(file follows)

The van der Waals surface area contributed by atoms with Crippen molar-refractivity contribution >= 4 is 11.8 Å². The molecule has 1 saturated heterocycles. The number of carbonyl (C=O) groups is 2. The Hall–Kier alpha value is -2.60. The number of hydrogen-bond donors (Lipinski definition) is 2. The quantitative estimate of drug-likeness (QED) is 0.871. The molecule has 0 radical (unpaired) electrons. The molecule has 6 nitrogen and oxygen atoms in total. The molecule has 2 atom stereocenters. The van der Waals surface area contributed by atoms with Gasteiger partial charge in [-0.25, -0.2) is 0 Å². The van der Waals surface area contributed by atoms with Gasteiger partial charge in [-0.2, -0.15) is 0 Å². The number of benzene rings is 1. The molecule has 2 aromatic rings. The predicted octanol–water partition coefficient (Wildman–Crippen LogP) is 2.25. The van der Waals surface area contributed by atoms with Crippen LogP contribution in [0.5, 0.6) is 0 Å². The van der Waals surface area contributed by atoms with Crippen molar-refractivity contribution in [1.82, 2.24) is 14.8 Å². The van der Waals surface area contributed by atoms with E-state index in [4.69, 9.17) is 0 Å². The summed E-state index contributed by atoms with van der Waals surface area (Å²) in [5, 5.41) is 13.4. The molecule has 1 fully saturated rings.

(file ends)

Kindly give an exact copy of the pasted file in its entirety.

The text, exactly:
The van der Waals surface area contributed by atoms with Crippen molar-refractivity contribution >= 4 is 11.8 Å². The molecule has 1 saturated heterocycles. The number of carbonyl (C=O) groups is 2. The Hall–Kier alpha value is -2.60. The number of hydrogen-bond donors (Lipinski definition) is 2. The quantitative estimate of drug-likeness (QED) is 0.871. The molecule has 0 radical (unpaired) electrons. The molecule has 6 nitrogen and oxygen atoms in total. The molecule has 2 atom stereocenters. The van der Waals surface area contributed by atoms with Gasteiger partial charge in [-0.25, -0.2) is 0 Å². The van der Waals surface area contributed by atoms with Gasteiger partial charge in [-0.2, -0.15) is 0 Å². The number of benzene rings is 1. The molecule has 2 aromatic rings. The predicted octanol–water partition coefficient (Wildman–Crippen LogP) is 2.25. The van der Waals surface area contributed by atoms with Crippen LogP contribution in [0.5, 0.6) is 0 Å². The van der Waals surface area contributed by atoms with Crippen molar-refractivity contribution in [1.82, 2.24) is 14.8 Å². The van der Waals surface area contributed by atoms with E-state index in [4.69, 9.17) is 0 Å². The summed E-state index contributed by atoms with van der Waals surface area (Å²) in [5, 5.41) is 13.4. The molecule has 1 fully saturated rings.